It’s been a quiet couple of weeks in the Community Hunger Solutions warehouse.
Although we are still receiving dairy from Organic Valley regularly, our produce supply starts to slow down at the tail end of winter. We are getting donations of foods that store longer (roots and tubers) so there isn’t a strong need to get food to our pantries as quickly. Our staff of two is able to take a much needed break, or at least slow down a little bit, as winter encourages us to reflect on the past year and set new goals for the upcoming year. The special blankets used to keep dairy and produce cool during delivery, the boxes organized by size, the scales for recording summer’s bounty, the pallet jacks that move around literal tons of produce - all rest motionless as well. It's a fine time to reflect on the life and movement of this space, and the people who contribute to it.
The work that we do here at CHS would just not be possible without the time given by our volunteers.
Their jobs include but are not limited to: sorting winter squash, bagging potatoes, making deliveries, weighing donations, cutting box supports, sweeping, harvesting beans from the Viroqua Growing Forward Together Garden, and compiling orders for delivery. Occasionally volunteers with help with other tasks as needed, like riding along for a farm pickup. Or they notice other ways their skills can help improve the environment, such as sanding tables or putting a new wheel on the dolly.
Last month during one of our volunteer shifts, we spoke with Kurt, Janelle, and Kathy, three of our afternoon volunteers, and asked them a few questions about what it’s like to work with CHS.
A typical volunteer shift in the warehouse is two hours. During our interview, volunteers are sorting through sweet potatoes, unloading boxes of recently donated foods, and chatting about books that they have read.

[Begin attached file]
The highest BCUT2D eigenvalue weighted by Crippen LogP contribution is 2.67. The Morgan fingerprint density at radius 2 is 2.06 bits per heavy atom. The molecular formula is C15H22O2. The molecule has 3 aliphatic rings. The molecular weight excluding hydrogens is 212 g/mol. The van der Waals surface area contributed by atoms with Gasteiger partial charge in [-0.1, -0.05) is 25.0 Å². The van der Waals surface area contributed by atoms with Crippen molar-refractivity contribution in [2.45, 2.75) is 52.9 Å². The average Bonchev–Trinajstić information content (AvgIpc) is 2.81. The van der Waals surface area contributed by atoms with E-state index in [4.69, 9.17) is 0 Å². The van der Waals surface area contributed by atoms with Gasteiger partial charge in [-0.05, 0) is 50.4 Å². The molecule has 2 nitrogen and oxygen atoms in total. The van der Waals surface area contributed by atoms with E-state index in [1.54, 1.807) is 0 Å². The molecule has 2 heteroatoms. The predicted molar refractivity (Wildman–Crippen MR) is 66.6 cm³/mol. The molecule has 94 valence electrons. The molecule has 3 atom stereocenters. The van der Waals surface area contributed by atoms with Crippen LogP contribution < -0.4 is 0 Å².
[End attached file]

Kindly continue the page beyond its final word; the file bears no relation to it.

Our volunteers give their time for a variety of reasons. One volunteer, who has been supporting CHS since 2012, became acquainted with us while wholesaling winter squash for Organic Valley. CHS came out to her farm to glean the remaining squash and she was impressed with the model of saving food from the landfills, which inspired her to start volunteering the following year.
An underlying thread is a belief in the importance of the work done by Community Hunger Solutions.
Many volunteers come with the knowledge that our food systems can be very wasteful, and appreciate the role CHS plays in getting quality food out to people in their community who can benefit from it. Some value the opportunity to be a part of the food industry, without committing as much time as one would if they were a farmer. And largely, folks acknowledge the need to have some sort of positive impact in the community. Hearing the ever evolving news cycle repeat messages of despair can be a lot to handle, and having a consistent role in making a difference can be healing in and of itself.
Their favorite jobs include quality control of donated dairy, filling orders, and making little improvements to the warehouse space. Being a part of an organization that reduces food waste is important, but other benefits include the camaraderie of working with the same group of people. Books suggestions and recipes are shared, and it's fun to learn about and try new varieties of vegetables. Volunteers often get to take vegetables home themselves, so they get to try many of the foods they are boxing up and sending out to pantries.
The idea of getting surplus high quality local foods out to food pantries and apartments sounds simple enough, but the reality of accomplishing all that CHS does involves a lot of support along the way from our volunteers.
Interested in volunteering?
We can always use more support! And there are lots of ways to share your skills. In addition to warehouse support, we also need help with documenting the work of CHS through photography, recipe creation (to give to our pantries), tending to the Viroqua Growing Forward Together Garden, gleaning from farms, making deliveries, and other volunteer tasks that pop up over time. The best way to learn more is to get on our volunteer email list. Follow the link below to sign-up, and please, help spread the word! When we work together, we can accomplish so much more.